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Is my boiler pressure too high?


Whenever you’re looking to install a new boiler or simply have maintenance done on your current model, it’s vitally important to know how a boiler loses pressure, and how to repressurise a boiler should you be faced with this issue. Having this key skillset will help to make your heating system more energy efficient and keep costs down.

A boiler moderates your central heating and your water, though it is important to remember that boiler pressure and water pressure are two separate things. Boiler pressure refers to the pressure of hot water running in your sealed central heating system, while water pressure is the pressure of the water coming through your taps.

Boiler pressure is important for several reasons. Primarily, if you have low boiler pressure your system could cut out, preventing your central heating from working. Alternatively, if there is high boiler pressure, the system will be strained beyond normal capacity and could potentially fail.

What is the correct pressure for a boiler?

While not every boiler has the same pressure requirements, most central heating systems perform within the range of 1 to 2 bar, which is between 14 and 29 pounds per square inch (psi). The exact pressure of your combination and system boiler can be measured on the boiler pressure gauge, which is generally visible on the front of the control panel.

How to top up the pressure on boilers

The most commonly used method when it comes to boiler pressure top up is to check and use the filling link/loop. These come in three different varieties depending on your unit’s age and manufacturer:

  • External filling link – as the name suggests, this filling loop is located outside of the unit, usually underneath or to the side of the system.
  • Keyed filling link – this is generally located internally, beneath the system and requires a specialised key to operate, which is provided with the boiler.
  • Keyless filling link – this is operated by an integral lever beneath the boiler.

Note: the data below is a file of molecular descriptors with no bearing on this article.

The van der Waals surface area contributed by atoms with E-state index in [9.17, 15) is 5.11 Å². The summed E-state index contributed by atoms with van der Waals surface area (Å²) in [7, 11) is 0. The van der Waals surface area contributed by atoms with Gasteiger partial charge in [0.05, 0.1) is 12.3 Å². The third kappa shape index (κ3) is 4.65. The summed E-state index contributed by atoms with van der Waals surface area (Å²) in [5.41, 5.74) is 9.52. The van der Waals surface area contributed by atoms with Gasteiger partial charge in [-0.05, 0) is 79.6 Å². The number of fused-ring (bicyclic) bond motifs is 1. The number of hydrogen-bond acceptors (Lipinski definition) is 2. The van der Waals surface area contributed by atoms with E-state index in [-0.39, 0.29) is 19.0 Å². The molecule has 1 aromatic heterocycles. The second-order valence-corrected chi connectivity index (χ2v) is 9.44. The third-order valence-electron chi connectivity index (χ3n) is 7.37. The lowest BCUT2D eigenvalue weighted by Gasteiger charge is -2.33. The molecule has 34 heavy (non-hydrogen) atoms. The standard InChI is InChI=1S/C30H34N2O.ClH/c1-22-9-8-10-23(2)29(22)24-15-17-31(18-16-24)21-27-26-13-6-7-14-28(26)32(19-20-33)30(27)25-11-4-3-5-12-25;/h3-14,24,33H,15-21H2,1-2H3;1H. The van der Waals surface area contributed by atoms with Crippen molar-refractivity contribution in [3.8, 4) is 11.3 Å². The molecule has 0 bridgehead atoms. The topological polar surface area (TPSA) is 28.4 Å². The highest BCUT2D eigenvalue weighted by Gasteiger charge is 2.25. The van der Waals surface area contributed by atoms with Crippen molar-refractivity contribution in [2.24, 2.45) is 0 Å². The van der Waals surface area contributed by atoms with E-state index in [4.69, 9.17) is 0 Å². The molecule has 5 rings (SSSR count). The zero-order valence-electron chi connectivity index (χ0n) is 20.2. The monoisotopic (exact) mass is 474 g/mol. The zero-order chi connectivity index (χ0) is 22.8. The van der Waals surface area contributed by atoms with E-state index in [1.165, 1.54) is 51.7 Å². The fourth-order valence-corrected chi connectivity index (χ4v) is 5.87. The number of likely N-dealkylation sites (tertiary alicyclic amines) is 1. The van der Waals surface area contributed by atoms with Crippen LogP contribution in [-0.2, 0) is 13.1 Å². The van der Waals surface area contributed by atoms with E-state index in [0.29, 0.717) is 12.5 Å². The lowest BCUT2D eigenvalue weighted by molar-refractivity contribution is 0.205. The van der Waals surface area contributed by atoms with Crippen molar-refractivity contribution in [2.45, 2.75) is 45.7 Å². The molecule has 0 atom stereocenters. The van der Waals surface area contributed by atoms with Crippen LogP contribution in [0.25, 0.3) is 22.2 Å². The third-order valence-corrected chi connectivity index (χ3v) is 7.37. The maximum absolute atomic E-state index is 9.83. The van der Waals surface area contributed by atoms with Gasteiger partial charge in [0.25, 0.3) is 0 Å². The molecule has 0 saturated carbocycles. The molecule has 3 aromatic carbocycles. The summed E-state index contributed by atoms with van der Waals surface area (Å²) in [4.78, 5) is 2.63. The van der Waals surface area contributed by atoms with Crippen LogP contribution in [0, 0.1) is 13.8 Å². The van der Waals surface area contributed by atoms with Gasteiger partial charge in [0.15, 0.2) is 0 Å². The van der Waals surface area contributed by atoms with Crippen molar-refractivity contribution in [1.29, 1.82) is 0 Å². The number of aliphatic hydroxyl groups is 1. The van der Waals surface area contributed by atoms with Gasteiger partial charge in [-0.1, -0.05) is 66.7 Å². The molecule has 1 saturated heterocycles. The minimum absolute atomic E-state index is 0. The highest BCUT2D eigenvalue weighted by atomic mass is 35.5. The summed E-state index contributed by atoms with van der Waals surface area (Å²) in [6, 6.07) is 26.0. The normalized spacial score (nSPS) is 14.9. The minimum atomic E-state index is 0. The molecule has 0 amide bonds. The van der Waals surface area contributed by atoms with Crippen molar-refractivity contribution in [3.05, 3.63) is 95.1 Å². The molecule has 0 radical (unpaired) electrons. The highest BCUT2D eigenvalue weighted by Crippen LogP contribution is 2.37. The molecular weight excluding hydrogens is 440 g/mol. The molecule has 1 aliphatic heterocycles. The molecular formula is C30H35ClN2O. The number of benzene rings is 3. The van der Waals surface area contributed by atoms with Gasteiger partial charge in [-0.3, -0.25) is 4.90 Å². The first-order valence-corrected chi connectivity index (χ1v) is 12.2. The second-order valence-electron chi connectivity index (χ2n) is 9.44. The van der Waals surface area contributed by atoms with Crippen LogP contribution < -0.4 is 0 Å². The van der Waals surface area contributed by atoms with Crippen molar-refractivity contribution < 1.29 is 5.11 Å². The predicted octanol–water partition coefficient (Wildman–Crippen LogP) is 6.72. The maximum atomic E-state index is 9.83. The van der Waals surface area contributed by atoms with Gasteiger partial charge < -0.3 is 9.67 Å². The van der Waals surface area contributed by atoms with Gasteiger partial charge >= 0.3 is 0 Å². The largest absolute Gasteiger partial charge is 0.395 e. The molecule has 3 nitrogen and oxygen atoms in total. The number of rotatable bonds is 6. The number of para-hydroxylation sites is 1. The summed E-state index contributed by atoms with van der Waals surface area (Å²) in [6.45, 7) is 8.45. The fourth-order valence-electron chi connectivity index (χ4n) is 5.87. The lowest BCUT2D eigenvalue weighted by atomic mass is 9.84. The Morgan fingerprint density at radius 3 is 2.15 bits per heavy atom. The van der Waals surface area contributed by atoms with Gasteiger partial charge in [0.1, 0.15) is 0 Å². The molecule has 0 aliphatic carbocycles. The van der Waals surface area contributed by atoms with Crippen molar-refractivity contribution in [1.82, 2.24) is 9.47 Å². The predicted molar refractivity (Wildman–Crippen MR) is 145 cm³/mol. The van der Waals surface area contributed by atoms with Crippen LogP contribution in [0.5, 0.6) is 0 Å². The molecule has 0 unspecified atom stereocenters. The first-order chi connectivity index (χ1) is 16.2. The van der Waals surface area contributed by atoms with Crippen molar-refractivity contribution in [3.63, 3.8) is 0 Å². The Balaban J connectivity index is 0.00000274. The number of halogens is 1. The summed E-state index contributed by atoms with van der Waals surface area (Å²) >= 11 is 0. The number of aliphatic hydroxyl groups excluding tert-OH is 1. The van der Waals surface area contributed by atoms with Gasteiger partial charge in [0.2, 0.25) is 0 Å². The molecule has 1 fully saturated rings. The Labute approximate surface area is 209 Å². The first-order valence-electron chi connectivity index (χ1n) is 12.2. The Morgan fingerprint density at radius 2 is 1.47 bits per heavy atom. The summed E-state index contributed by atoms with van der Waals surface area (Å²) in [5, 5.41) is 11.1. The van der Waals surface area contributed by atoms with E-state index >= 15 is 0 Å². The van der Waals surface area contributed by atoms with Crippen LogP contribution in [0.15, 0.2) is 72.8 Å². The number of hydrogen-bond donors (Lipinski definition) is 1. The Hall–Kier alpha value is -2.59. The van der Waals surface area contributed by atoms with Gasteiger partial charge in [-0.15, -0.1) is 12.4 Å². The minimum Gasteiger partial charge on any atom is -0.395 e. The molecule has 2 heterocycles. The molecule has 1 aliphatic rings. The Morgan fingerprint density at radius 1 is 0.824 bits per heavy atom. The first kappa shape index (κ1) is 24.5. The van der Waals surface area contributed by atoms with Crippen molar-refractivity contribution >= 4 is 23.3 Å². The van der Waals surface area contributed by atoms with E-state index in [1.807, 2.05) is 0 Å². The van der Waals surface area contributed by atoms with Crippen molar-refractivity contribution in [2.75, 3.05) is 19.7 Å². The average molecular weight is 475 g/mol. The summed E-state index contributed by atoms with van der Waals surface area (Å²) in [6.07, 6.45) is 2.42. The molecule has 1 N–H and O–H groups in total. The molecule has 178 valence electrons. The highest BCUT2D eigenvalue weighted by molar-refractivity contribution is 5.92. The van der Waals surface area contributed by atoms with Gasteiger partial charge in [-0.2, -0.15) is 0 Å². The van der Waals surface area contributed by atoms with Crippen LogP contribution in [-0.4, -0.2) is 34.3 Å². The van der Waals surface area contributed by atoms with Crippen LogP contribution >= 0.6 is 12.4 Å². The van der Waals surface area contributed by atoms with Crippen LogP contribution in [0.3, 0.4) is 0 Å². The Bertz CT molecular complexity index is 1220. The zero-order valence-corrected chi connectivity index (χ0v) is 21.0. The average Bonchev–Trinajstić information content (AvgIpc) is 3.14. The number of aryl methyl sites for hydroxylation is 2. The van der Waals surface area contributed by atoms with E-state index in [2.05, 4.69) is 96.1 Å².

Once located, you need to twist your respective valve and keep an eye on the pressure gauge. You’ll hear the sound of flowing water as the system adjusts itself and the pressure gauge will start to rise. When the gauge reaches 1.1-1.2, it’s at the correct boiler pressure and your boiler has been topped up sufficiently. This process should only need to be done once or twice a year and any increase on this might be an indication of a leak in the water system.

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What happens if my boiler pressure is too high?

Just as important as knowing how to increase boiler pressure is knowing how to reduce it, should your boiler pressure gauge start to exceed 3.0. As previously mentioned, if your boiler is consistently running at a higher pressure it could cause a system failure or damage to your home. A good indicator as to whether your boiler pressure is too high is if you can see water leaking or dripping from the pressure relief valve, usually located on outside wall where the unit has been installed. In some cases, a leaking pressure relief valve can cause corrosion to build on your boiler's pipework. You may need a new boiler if these problems continue.

How to reduce boiler pressure

An effective way to reduce pressure is to drain water from the system. This can be achieved by locating a drain point, which is usually underneath a radiator, and opening it with a spanner, pliers, or an Isle of Man key. As water is drained, keep an eye on boiler pressure gauge to ensure it stays within the effective parameters. While adjusting your radiators, it may also help to bleed them.

How to bleed a radiator

Bleeding radiators is a quick and easy process, and most people can perform this task themselves. The only tool that is necessary is a radiator key, which can be bought cheaply from any DIY shop. From here, you only need to find and operate the release valve, which is usually located on the top and side of a radiator unit. As the valve is turned, air bubbles in the radiator are released, as is excess water. For this reason, it’s important to have a dry cloth nearby as well as a container to catch the water in. In the process, the boiler loses pressure, bringing it back to a normal level that increases energy efficiency in your home. As with using the drainage valve, it is vitally important that this process is performed when the boiler is cold.

Take a look at our guide to bleeding radiators here.

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